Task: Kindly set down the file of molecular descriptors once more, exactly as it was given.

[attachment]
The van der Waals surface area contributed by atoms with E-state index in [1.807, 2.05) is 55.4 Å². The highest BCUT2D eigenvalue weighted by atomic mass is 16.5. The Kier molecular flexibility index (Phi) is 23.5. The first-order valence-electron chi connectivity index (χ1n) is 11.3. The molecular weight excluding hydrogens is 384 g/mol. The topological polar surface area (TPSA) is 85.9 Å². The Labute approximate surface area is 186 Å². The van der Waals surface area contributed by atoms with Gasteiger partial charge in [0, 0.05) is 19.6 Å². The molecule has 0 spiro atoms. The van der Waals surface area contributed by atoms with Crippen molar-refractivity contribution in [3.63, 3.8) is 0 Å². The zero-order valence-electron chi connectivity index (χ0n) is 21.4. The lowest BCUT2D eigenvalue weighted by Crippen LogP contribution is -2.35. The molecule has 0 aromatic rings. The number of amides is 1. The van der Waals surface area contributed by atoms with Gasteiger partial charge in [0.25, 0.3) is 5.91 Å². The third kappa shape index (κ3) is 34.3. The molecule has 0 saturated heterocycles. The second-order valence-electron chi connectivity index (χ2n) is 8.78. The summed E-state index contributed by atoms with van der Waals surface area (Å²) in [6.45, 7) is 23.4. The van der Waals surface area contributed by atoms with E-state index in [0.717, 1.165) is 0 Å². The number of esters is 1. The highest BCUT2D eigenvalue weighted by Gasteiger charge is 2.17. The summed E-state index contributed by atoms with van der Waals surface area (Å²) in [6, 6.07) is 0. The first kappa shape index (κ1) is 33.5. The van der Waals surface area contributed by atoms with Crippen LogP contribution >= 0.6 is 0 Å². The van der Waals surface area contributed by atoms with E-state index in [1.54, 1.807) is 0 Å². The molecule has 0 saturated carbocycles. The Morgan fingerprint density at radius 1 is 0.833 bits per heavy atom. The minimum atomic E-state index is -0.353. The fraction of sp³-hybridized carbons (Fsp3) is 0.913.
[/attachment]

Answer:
The van der Waals surface area contributed by atoms with E-state index in [1.807, 2.05) is 55.4 Å². The highest BCUT2D eigenvalue weighted by atomic mass is 16.5. The Kier molecular flexibility index (Phi) is 23.5. The first-order valence-electron chi connectivity index (χ1n) is 11.3. The molecular weight excluding hydrogens is 384 g/mol. The topological polar surface area (TPSA) is 85.9 Å². The Labute approximate surface area is 186 Å². The van der Waals surface area contributed by atoms with Gasteiger partial charge in [0, 0.05) is 19.6 Å². The molecule has 0 spiro atoms. The van der Waals surface area contributed by atoms with Crippen molar-refractivity contribution in [3.63, 3.8) is 0 Å². The zero-order valence-electron chi connectivity index (χ0n) is 21.4. The lowest BCUT2D eigenvalue weighted by Crippen LogP contribution is -2.35. The molecule has 0 aromatic rings. The number of amides is 1. The van der Waals surface area contributed by atoms with Gasteiger partial charge in [0.25, 0.3) is 5.91 Å². The third kappa shape index (κ3) is 34.3. The molecule has 0 saturated heterocycles. The second-order valence-electron chi connectivity index (χ2n) is 8.78. The summed E-state index contributed by atoms with van der Waals surface area (Å²) in [6.45, 7) is 23.4. The van der Waals surface area contributed by atoms with E-state index in [0.717, 1.165) is 0 Å². The number of esters is 1. The highest BCUT2D eigenvalue weighted by Gasteiger charge is 2.17. The summed E-state index contributed by atoms with van der Waals surface area (Å²) in [6, 6.07) is 0. The first kappa shape index (κ1) is 33.5. The van der Waals surface area contributed by atoms with Crippen LogP contribution >= 0.6 is 0 Å². The van der Waals surface area contributed by atoms with E-state index in [1.54, 1.807) is 0 Å². The molecule has 0 saturated carbocycles. The Morgan fingerprint density at radius 1 is 0.833 bits per heavy atom. The minimum atomic E-state index is -0.353. The fraction of sp³-hybridized carbons (Fsp3) is 0.913.